Facebook finds no proof of trending bias, but will make changes anyways

Facebook Trending

Facebook trending is not biased according to findings from the company. In a statement officials at the company said they found “no evidence of systematic political bias” in how news stories are chosen for its Trending Topics features.

Despite those findings, the company is still making changes to its trending topics feature. It will no longer use outside sites to determine what stories are relevant for Facebook’s users.

Facebook issued its response following an inquiry from the Senate Commerce Committee.

“Our analysis indicated that the rates of approval of conservative and liberal topics are virtually identical in Trending Topics. Moreover, we were unable to substantiate any of the specific allegations of politically-motivated suppression of subjects or sources, as reported in the media. To the contrary, we confirmed that most of those subjects were in fact included as trending topics on multiple occasions,” said Facebook’s general counsel Colin Stretch in the letter.

The company did say that an individual contractor could have been biased.

“Despite the findings of our investigation, it is impossible to fully exclude the possibility that, over the years of the feature’s existence, a specific reviewer took isolated actions with an improper motive,” said Stretch.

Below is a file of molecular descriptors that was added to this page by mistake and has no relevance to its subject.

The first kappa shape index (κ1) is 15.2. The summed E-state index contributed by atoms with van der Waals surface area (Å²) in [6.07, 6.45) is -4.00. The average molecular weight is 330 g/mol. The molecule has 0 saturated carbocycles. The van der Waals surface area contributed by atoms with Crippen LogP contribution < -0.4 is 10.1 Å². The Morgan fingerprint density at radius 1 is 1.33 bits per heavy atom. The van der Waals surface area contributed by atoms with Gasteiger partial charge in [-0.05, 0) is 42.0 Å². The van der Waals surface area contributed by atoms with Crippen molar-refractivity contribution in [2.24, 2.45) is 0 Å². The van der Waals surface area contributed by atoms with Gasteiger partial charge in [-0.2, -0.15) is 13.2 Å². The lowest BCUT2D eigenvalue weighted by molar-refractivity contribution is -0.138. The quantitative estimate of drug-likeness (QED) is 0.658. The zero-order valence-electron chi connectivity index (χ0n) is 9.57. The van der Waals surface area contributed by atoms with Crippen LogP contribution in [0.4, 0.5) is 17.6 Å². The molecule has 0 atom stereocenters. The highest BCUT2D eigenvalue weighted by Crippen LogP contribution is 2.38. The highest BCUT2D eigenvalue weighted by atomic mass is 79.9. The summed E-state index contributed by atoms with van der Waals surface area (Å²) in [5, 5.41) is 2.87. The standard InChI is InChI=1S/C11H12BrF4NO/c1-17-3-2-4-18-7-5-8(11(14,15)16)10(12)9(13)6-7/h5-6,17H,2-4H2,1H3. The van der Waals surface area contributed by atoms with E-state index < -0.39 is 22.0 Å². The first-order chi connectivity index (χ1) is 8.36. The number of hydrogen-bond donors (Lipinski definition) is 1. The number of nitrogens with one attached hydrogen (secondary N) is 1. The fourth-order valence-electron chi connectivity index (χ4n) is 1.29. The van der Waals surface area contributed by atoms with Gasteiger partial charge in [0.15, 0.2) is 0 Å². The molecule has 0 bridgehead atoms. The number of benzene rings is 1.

Senator John Thune, chairman of the Commerce Committee, had recently asked how topics are chosen.

Stretch met personally with Thune last week to discuss the matter. Thun said Facebook’s process relied more on human judgment than previously thought.

“Facebook has recognized the limitations of efforts to keep information systems fully free from potential bias, which lends credibility to its findings,” Thune said in a statement.

“While the committee remains open to new information on this matter, transparency — not regulation — remains the goal, so I thank the company for its efforts to acknowledge relevant facts and its recognition of a continuing need to transparently address relevant user questions,” he added.

The social network will no longer rely on lists of external sites to determine what is trending. It will also no longer implement an “importance level” of a subject based on how many of the top media companies are covering it.

Facebook will also provide content reviewers with additional anti-bias training and will add more oversight to the review team.